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Parent Checklist: Is My Teen Ready to Drive Alone?

Updated: Oct 19, 2023

One of a parent’s biggest fears is letting their freshly licensed teen driver take to the road completely alone. Especially if that parent was the main driving teacher, they may be wondering if they did enough to prepare their teen to drive solo.

teen with car keys in hand

Though parental worry is hard to stop completely, parents really do need to be confident in their teens’ ability to drive before they let them go off alone. The consequences of sending a poorly prepared teen driver out onto the road can be catastrophic. To help you gain confidence, real confidence in your teen’s safe driving skills, I’ve prepared this 2-part checklist. The first part is to evaluate your own job as a driving coach, and the second is a skills assessment to ensure your teen really has practiced multiple driving scenarios.

Did I Prepare My Teen Driver for the Road?

I recently mentioned what I call the driving bubble. This is the ultra-safe, predictable, and totally unrealistic method of restricting your teen’s driving practice to a very controlled environment. It seemed safe while you were teaching it, but when a teen whose only driving practice was in the bubble gets out into a real driving environment, the bubble experience becomes extremely dangerous. As a parent coaching your child through driving lessons, it’s important to review what skills you’ve been teaching and under what conditions.

Ask yourself the following to find out if you prepared your teen to get behind the wheel with safe driving skills, or if you need more practice time before they can head out alone.

  • Can my teen drive to the Montgomery Mall and back without any help? What about the King of Prussia Mall? Does my teen know both main and alternative routes to various destinations?

  • Can my teen driver read a map and plan a route? Would my teen be able to navigate home if GPS were to fail?

  • What is the longest distance my teen has driven? Was it long enough to recognize signs of fatigue or auto-pilot inattentiveness? Was there sufficient practice with highway driving, maintaining speed, changing lanes, and maneuvering on and off ramps?

  • Have we practiced multiple skills such as parking, changing lanes, recovering from a missed turn or exit, backing up, managing poor weather, or driving in construction zones? If I knew my teen driver would have to parallel park or drive in snow tomorrow, am I confident they could?

  • As we get closer to their license eligibility, do I recognize a significant improvement in driving skills? Am I correcting less, reminding less, answering fewer questions, and generally more confident sitting next to them in the car?

Answer these questions carefully and thoughtfully to determine if you have done your job of teaching safe driving skills so that your teen is prepared to take the license exam and then drive on their own. If you need more time, take more time. If reading these questions has made you realize that you haven’t really been teaching the necessary skills, check out our free checklist for teaching your teen driver. And if you still need more help, check out our Parent’s Survival Guide for New Teen Drivers to improve your coaching skills.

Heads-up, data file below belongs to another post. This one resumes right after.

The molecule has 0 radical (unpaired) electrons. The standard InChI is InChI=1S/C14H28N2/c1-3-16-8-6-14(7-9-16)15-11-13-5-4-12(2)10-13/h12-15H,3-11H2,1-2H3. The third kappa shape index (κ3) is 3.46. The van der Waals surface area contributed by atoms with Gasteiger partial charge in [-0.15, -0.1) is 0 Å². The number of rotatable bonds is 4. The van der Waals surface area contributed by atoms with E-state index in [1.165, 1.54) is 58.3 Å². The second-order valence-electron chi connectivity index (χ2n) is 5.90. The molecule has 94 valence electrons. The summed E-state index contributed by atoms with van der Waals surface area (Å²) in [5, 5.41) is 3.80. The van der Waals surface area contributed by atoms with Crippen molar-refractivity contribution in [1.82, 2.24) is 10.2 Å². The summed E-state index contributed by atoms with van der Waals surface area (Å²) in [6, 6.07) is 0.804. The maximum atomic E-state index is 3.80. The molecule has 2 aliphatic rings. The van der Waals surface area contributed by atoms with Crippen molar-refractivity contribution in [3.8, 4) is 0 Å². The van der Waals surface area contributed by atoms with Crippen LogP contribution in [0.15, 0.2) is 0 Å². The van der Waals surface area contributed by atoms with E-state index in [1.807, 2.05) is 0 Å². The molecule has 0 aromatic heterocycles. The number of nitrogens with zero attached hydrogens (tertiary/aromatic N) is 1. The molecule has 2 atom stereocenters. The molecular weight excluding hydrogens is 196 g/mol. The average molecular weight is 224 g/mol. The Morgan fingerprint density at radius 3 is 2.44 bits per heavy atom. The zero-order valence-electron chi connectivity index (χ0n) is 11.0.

Safe Driving Skills Checklist for Teen Drivers

As your teen driver’s coach, you’ve covered all the safe driving skills. But how well did your child learn? This next checklist is a skills assessment you should run through with your teen before you schedule their driver’s license test, and especially before you allow them to drive without any supervision. Your teen:

  • Understands how the vehicle works, where all foot and hand controls are, and what each visual means

  • Has practiced in a large parking lot with plenty of room to maneuver and learn vehicle handling

  • Has practiced backing up straight and with turns

  • Has driven through neighborhoods and is on the lookout for driveways, pedestrians, school buses, and temporarily parked delivery vehicles

  • Knows where to look while driving, checks the mirrors, is aware of surroundings, and scans the road

  • Knows the rules of the road, understands who has the right of way, and is conscientious with other drivers

  • Has practiced in rain, snow, low sun, and night driving conditions

  • Has practiced highway driving with exit and on-ramp merges and has navigated without GPS guidance

  • Has driven in construction zones, knows what to do when emergency vehicles are at work, and understands the move-over law

  • Is prepared to handle deer and other driving hazards

  • Understands how to be conscientious of motorcycles, bicycles, pedestrians, farm vehicles, and horse-drawn buggies

  • Knows how to handle being pulled over by police or navigating through a checkpoint

This seems like a lot because it is a lot. You want your teen to become a highly experienced driver who safely navigates roadways for decades to come. Author Malcolm Gladwell said, “Practice isn’t the thing you do once you’re good. It’s the thing you do that makes you good.” Practicing safe driving skills repeatedly and with attention to improvement will make your teen a good driver, and that’s the goal.

It’s not really about letting your teen drive on their own. Sure, that’s an important rite of passage. But the real goal is making sure that when your teen is driving alone, they are doing so safely and confidently because they got the best start to becoming an experienced driver. If you feel like this is a bigger task than you’re really prepared to handle, we can help! Safe Driving Coach lessons will help your teen learn the skills necessary for a lifetime of safe driving.


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